Women in the Palestinian society comprise of half of the population. The situation of women is directly affected with the general situation. However, the challenges imposed and faced by women are enclaved with a heavy patriarchal structure overshadowed by a continuous colonial occupation. Women find themselves absorbing the frustrations that men face while they pass checkpoints or suffer in order to make their daily livelihood. While working women find work both in and out and need to take the additional burden of waiting for a husband who might come back crossing a checkpoint with a soldier taking charge of his life.
The rising atmosphere of tribal and religious led environment also put another level of restrictions and challenges on women. The woman has to make sure that she behaves well at home, look according to the new imposed conventional norms in the street, and maneuver around a reality under occupation. Last year marked a slap into the women’s movement- feminist groups- upon the enormous rejection of CEDAW, claiming that such conventions are “western” imposed to change the cultural identity of our nation. I believe women movement need to reevaluate their approach towards society and work on bridging the relationship between notions and relevance to the ground.
On the economical level, women are still more dependent on men. Payrolls of women are less than that of men. Job opportunities for women are also less than man. Higher Education for women, however, is higher than men.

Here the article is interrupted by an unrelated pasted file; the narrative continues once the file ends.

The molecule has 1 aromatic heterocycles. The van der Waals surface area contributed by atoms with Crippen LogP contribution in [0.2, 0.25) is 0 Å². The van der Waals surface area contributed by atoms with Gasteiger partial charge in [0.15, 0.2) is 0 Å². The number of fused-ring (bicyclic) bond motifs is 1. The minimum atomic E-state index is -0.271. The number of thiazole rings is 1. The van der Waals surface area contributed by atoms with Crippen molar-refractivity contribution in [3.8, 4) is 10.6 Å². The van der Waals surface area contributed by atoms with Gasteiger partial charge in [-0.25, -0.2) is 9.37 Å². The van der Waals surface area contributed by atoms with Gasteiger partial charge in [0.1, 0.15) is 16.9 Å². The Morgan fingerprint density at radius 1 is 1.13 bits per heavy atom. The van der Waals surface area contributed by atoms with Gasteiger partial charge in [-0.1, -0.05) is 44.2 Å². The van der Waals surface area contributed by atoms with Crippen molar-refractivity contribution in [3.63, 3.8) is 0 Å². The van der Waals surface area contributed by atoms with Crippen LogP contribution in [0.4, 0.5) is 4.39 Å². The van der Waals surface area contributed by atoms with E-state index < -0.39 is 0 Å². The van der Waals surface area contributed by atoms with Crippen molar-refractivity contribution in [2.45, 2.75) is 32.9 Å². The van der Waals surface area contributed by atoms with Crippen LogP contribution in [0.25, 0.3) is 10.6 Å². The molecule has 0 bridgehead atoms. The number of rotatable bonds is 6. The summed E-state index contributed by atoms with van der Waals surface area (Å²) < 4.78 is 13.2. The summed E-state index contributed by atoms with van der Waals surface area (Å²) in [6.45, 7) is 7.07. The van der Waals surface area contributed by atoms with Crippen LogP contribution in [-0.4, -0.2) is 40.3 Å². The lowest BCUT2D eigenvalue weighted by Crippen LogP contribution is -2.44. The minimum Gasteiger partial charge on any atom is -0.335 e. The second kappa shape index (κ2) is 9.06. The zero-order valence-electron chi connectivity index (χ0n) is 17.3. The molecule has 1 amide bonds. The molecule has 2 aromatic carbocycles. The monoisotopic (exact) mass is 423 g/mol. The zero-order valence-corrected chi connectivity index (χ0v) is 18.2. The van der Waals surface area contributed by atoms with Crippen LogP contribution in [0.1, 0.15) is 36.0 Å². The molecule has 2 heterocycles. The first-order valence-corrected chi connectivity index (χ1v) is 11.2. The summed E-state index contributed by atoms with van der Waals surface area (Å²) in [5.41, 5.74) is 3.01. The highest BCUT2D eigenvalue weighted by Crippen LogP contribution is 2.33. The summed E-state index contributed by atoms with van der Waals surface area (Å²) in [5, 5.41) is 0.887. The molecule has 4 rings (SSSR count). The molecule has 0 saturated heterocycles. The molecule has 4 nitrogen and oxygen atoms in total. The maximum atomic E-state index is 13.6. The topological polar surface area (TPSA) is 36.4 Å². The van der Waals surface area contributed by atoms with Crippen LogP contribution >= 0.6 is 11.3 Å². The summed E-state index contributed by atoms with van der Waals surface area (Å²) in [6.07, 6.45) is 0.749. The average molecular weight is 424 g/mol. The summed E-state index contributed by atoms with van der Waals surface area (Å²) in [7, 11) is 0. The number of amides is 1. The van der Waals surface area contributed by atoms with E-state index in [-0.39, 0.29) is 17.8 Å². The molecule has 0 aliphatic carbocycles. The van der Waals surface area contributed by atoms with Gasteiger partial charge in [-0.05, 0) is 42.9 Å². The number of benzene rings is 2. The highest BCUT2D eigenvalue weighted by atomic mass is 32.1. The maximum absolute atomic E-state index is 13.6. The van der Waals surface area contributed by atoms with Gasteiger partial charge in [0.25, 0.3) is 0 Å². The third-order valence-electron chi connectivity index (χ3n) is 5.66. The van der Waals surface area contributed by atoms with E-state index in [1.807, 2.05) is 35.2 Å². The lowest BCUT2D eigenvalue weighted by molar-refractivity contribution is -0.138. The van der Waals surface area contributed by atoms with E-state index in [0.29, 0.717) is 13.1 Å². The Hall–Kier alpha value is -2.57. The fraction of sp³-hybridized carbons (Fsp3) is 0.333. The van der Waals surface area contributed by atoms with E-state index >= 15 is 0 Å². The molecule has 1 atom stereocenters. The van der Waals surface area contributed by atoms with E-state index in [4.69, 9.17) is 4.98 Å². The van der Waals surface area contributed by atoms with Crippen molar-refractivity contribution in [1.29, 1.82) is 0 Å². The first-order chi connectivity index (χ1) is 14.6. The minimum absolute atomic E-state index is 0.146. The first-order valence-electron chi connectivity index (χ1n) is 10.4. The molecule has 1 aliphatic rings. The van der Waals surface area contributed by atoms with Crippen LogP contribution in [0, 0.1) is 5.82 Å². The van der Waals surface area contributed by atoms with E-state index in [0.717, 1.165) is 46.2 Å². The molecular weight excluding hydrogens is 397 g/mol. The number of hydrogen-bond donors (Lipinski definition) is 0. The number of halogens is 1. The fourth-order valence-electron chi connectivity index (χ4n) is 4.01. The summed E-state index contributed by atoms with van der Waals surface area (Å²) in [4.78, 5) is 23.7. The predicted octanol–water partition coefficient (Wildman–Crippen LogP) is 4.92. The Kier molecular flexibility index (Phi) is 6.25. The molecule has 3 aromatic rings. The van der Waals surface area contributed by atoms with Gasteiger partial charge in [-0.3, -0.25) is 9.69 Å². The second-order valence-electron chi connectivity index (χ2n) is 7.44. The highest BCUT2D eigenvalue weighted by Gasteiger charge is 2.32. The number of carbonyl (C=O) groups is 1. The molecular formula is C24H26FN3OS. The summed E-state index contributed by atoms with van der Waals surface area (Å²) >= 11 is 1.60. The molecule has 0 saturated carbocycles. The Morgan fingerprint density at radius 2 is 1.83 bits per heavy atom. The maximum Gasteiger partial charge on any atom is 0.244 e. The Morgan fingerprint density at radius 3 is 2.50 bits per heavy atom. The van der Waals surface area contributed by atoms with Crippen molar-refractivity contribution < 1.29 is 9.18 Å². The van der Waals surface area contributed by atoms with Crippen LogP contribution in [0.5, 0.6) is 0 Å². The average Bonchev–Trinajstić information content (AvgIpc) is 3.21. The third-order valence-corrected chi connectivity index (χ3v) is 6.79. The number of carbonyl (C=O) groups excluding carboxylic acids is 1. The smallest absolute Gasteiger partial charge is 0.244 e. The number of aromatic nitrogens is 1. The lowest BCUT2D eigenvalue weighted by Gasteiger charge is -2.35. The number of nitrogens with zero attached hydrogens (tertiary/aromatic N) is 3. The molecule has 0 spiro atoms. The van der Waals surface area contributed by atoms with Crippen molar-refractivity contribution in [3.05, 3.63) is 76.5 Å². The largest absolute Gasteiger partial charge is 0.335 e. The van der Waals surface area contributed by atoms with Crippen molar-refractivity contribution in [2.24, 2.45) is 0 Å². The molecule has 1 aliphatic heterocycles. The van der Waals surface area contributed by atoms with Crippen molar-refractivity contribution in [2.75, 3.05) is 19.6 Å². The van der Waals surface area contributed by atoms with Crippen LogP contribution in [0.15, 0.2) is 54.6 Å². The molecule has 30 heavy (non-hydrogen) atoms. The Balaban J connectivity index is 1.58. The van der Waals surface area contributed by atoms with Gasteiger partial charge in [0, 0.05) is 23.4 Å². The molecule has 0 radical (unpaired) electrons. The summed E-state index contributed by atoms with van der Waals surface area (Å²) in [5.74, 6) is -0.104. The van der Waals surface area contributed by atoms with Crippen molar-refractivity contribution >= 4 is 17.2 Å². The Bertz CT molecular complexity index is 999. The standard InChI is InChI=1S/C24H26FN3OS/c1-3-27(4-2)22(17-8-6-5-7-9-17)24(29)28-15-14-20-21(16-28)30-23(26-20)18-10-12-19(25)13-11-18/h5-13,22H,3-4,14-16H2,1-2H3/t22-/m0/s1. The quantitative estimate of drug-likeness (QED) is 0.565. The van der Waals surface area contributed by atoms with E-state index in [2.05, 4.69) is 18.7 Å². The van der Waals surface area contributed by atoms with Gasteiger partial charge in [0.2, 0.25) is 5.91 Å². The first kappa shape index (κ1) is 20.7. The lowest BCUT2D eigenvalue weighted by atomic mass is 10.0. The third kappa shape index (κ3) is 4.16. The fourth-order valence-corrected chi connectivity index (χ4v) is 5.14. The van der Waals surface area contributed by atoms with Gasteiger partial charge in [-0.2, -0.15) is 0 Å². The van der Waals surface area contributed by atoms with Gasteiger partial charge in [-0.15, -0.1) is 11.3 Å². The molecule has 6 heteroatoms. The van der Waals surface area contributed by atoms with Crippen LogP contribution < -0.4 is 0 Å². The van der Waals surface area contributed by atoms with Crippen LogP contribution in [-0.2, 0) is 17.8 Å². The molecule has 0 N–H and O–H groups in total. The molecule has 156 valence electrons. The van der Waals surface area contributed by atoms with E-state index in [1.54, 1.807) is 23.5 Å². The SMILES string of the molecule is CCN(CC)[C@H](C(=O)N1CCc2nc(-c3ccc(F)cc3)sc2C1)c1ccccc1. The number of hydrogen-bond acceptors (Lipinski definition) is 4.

Political engagement remains limited when it comes to serious impact. Having a Quota system secures having women in certain places, but yet it is not genuine. Even though, Palestinian women are strong minded, have strong leadership capabilities, but yet, women need to fight for their way in taking adequate position in political engagement and decision making.
The call for elections also brought in quite a good number of women to the frontlines of all the lists. Quota though, is still what makes the participation possible.
Why is there still no generational change in official Palestinian leadership? What do you think is the factor that inhibits the emergence of new political voices?
The call for elections stirred out way more than the expectations. 36 lists entered the race to the PLC with over 1350 candidate. Out of which are approximately 30 lists of independent groups. IF this says something if says that the consensus has voted out the current situation. The current dominance of the two major parties and the existing ones. If it says something it says out loud that people are telling the leadership that they no longer represent them. People were by all means waiting for this opportunity to come. Almost 15 years without elections, appx 1.5 million eligible voters are voting for the first time in their lives. People are fed up and express resentment to the ongoing situation of continuous deterioration of the Palestinian situation on all levels.
Before the decree, people were refraining from expressing their views. They were subjected to harassment, jail, and threats. Somehow, a margin towards a space of expression has been allowed through the call for elections that people found as a unique opportunity to say their word.
At the same time, things are not all hopeful, as the appetite to a position in the PLC or a role in the new formation of the government cannot be excluded from some.